What is there to say about this magisterial work of Alan Moore’s? It must rate right up there with his best work, though as I dislike ‘top n‘ lists I will make no effort to rank it. But let me say what it is not. It is not a thriller, like the deplorable film supposedly based upon it, as we already know pretty well all the secrets about the conspiracy and who the Ripper was within the first few pages. It isn’t slasher porn either. There is a looming mood of violence, and the book pulls no punches when it comes to the death and dismemberment of the victims and yet, as I shall discuss further below, from the most gruesome moment of the entire book comes one of its greatest high-points.
What we get is a prolonged meditation on late Victorian London, in which the story of the Ripper is essentially an incidental, the mcguffin used to set the action in motion. We get a leisurely look at the lives of all strata of society at all levels from the horror of Whitechapel’s dispossessed all the way up to royalty, all of them moving like fish through the water, as unaware as fish are of the horror looming above them that casts a fateful darkness over them; a horror so vast that in comparison the Ripper was nothing. For in 1888 something else was born, a thing that created the twentieth century’s darkest bruise.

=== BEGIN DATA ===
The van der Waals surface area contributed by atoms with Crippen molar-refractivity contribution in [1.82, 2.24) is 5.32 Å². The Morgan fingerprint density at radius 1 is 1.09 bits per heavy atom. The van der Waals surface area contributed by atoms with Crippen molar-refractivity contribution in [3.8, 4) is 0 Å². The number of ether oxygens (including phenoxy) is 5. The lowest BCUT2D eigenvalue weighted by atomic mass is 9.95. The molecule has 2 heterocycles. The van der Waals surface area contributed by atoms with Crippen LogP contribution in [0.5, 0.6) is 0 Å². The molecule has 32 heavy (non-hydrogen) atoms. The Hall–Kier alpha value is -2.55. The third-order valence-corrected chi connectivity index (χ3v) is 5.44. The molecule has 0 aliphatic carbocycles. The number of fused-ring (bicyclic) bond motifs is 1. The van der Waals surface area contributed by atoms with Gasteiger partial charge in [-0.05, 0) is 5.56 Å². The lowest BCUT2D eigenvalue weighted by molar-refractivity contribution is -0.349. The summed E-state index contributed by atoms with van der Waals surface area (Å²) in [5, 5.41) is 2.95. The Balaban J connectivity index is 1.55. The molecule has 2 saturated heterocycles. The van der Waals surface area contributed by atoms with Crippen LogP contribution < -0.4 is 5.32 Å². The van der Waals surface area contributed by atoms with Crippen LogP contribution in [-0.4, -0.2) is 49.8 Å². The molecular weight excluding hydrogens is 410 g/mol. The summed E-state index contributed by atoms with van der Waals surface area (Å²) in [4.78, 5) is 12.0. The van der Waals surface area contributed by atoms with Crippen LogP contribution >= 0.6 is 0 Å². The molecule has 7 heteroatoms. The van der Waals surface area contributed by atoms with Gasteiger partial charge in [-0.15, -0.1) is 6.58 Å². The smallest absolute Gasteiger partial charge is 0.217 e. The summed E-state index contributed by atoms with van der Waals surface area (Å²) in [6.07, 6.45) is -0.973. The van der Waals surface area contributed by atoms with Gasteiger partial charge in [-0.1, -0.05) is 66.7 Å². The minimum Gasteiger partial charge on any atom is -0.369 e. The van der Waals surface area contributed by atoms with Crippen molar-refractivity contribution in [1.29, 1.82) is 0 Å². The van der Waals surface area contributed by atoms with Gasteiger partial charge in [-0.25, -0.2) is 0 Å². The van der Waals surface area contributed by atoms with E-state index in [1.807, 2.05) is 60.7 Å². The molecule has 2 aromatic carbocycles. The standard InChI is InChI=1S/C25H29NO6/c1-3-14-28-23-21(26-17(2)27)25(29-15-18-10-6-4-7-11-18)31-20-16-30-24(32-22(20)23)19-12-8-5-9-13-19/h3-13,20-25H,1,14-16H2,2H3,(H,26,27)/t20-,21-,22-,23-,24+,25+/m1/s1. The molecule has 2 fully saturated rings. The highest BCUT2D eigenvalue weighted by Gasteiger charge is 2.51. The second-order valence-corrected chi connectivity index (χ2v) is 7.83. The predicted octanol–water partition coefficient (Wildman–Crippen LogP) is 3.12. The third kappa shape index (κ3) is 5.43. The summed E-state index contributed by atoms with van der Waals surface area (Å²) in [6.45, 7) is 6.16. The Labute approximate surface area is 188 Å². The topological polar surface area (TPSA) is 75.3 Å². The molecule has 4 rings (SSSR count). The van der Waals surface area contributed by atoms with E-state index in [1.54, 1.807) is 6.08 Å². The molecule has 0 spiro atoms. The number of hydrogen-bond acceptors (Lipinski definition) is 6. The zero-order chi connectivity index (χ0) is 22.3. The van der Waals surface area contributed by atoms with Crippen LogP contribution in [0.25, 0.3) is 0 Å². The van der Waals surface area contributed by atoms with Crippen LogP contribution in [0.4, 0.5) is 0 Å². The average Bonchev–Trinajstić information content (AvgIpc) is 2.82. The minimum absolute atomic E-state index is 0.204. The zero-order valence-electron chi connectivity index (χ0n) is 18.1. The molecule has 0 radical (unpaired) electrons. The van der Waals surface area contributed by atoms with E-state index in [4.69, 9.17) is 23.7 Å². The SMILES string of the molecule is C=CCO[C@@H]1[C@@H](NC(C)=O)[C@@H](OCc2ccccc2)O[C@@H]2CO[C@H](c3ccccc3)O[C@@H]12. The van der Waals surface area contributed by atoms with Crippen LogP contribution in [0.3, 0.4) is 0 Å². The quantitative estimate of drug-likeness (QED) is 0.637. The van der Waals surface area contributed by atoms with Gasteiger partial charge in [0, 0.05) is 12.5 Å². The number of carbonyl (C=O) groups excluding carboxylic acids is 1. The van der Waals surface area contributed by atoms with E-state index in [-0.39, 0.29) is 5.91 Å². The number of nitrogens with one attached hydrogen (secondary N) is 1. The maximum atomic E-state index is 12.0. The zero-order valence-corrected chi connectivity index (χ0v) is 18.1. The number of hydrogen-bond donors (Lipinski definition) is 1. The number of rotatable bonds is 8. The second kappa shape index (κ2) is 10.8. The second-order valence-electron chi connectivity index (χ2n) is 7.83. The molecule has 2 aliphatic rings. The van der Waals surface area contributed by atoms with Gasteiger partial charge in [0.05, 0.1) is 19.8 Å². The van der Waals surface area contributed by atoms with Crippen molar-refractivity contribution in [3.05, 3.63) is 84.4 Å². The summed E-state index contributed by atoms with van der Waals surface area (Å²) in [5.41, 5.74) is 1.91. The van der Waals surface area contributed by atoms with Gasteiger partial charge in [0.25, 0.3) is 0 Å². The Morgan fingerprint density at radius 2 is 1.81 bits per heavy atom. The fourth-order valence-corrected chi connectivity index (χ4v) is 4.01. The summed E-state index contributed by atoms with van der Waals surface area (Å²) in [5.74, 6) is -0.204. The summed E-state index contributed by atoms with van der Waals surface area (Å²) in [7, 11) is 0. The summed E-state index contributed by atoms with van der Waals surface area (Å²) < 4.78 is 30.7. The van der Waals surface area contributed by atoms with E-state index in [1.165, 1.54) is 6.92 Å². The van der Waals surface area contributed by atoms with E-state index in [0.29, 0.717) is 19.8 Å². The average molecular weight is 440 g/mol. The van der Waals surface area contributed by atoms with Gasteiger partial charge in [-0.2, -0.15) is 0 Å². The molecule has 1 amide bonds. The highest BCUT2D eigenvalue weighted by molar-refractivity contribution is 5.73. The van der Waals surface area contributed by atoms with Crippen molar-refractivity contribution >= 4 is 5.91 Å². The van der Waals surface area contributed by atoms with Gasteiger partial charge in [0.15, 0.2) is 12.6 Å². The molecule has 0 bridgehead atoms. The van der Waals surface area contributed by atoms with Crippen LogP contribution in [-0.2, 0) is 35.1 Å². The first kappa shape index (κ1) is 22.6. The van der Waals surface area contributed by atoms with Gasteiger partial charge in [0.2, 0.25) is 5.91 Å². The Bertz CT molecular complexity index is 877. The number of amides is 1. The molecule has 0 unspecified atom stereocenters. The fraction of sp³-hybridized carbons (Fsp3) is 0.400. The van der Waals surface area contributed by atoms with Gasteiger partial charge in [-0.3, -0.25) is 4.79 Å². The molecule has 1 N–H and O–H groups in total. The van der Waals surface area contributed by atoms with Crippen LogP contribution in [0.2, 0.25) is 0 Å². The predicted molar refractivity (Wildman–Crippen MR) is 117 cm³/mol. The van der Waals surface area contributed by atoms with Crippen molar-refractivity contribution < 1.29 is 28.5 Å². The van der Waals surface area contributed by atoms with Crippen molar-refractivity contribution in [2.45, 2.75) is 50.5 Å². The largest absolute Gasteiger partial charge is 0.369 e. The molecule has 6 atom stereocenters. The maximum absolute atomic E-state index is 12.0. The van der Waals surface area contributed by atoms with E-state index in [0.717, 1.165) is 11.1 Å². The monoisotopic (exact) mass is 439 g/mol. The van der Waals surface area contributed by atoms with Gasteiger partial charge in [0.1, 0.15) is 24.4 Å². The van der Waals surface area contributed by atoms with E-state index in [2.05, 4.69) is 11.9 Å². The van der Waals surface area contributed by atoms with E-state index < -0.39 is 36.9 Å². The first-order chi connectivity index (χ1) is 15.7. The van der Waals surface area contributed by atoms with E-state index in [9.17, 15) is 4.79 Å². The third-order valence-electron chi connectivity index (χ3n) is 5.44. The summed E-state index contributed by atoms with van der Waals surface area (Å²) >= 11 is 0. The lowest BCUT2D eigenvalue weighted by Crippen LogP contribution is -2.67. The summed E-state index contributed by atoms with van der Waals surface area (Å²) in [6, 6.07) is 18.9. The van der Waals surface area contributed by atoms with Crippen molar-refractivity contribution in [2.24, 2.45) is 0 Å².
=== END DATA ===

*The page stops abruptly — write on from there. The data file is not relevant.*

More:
And Moore links this into his plot. For, if his story is about anything, it is about the spiritual journey of the man we know from the outset is the Ripper. He starts out as merely a good servant of the Crown doing that which he has been asked, but he finds that his task of death leads him to contact with a deep spiritual truth to which he comes closer and closer, until with his final murder, as we see him searching through what had been a woman he suddenly experiences an amazing epiphany, in which moment Moore suggests the entire modern world was born of his actions. Future murderers and megadeath are all the children of the Ripper, unleashed by his desecration of the fundamental mystery of humanity.
But the judgement is not easy, as the Ripper does appear to finally achieve some kind of perfection, and it is clear that his motives are far from being murderous. From the outset, when he takes us on a guided tour of London’s sacred geometry, his goal is always the inner truth, which he finds by searching in the innermost bodies of women in search of the source of all. Moore’s genius lies precisely in the fact that this character is both a monster and profoundly human, insane and yet all too understandable, fiendish and yet the most truly God-fearing person in the entire massive edifice.
Thus Moore shows us the central paradox at the heart of humanity. That which can bring forth Hawksmoor churches and Sickert’s paintings, and the glorious vision of God near the end of the book, can also bring forth an Ian Brady or the ultimate monster whom the five women die in the processing of giving birth to.